April 19, 2005

Onlookers to a Massacre

"Survivors of militia attacks in Darfur have accused African Union forces of doing nothing to stop the bloodshed." That's from Reuters yesterday. To be clear, I don't want to denigrate the AU soldiers—honestly, they're doing far braver work than I will ever do, and they simply don't have the mandate to protect civilians. Battling the janjawid would be a heroic move, but unlawful and possibly dangerous. All the same, this stuff needs to be highlighted because governments all around the world are still clinging on to the fiction that the genocide can be stopped with a few more AU divisions here and there. So once more: peacekeepers, no-fly zones. Post-haste.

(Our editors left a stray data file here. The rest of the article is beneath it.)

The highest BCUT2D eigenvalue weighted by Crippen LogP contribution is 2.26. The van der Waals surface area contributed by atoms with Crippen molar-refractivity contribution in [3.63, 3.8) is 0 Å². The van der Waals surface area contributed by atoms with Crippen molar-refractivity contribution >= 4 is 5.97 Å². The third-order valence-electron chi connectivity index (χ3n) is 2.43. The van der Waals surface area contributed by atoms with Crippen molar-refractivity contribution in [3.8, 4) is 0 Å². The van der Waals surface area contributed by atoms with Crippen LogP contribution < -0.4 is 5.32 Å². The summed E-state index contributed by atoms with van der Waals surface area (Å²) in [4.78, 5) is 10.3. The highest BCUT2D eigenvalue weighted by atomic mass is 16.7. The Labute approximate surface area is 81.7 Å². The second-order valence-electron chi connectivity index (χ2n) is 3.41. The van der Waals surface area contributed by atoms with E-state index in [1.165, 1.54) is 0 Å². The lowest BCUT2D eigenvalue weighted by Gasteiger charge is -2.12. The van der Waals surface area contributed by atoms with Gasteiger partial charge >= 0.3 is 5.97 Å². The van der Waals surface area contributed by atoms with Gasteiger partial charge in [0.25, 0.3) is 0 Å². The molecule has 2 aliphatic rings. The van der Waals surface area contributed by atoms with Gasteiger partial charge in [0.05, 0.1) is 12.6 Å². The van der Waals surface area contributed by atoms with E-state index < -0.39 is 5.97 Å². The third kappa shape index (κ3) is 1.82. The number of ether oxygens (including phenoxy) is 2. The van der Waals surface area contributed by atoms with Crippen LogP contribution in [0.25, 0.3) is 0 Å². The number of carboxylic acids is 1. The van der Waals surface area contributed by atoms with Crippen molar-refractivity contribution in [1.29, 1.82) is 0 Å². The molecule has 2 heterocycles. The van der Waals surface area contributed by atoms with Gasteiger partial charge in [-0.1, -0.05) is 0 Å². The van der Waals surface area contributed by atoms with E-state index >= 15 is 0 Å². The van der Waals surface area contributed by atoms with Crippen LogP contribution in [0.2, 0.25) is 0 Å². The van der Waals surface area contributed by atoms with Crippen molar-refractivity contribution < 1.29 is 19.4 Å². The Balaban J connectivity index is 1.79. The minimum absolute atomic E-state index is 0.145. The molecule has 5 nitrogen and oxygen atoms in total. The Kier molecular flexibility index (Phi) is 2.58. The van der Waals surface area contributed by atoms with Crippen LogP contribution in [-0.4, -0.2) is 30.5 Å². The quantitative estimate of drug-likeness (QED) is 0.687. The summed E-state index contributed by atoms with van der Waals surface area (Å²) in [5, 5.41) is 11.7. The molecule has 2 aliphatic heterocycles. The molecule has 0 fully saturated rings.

MORE: NRO has a fantastic article about Harvard divesting from Chinese oil companies to protest the genocide. I'm usually skeptical of these sorts of moves, but this could possibly—possibly—do something. As I've noted before, China is the one country that can really lean on Khartoum to stop the killing. But diplomatic pressure alone is unlikely to spur China into action, given the country's massive oil interests in Sudan, but a pocketbook appeal could do the trick. If I have anyone readers who are in college right now, this could be a good campaign to start organizing. SinoPec and PetroChina are the two main offenders, though you can find a full list here.
-- Brad Plumer 5:35 PM || ||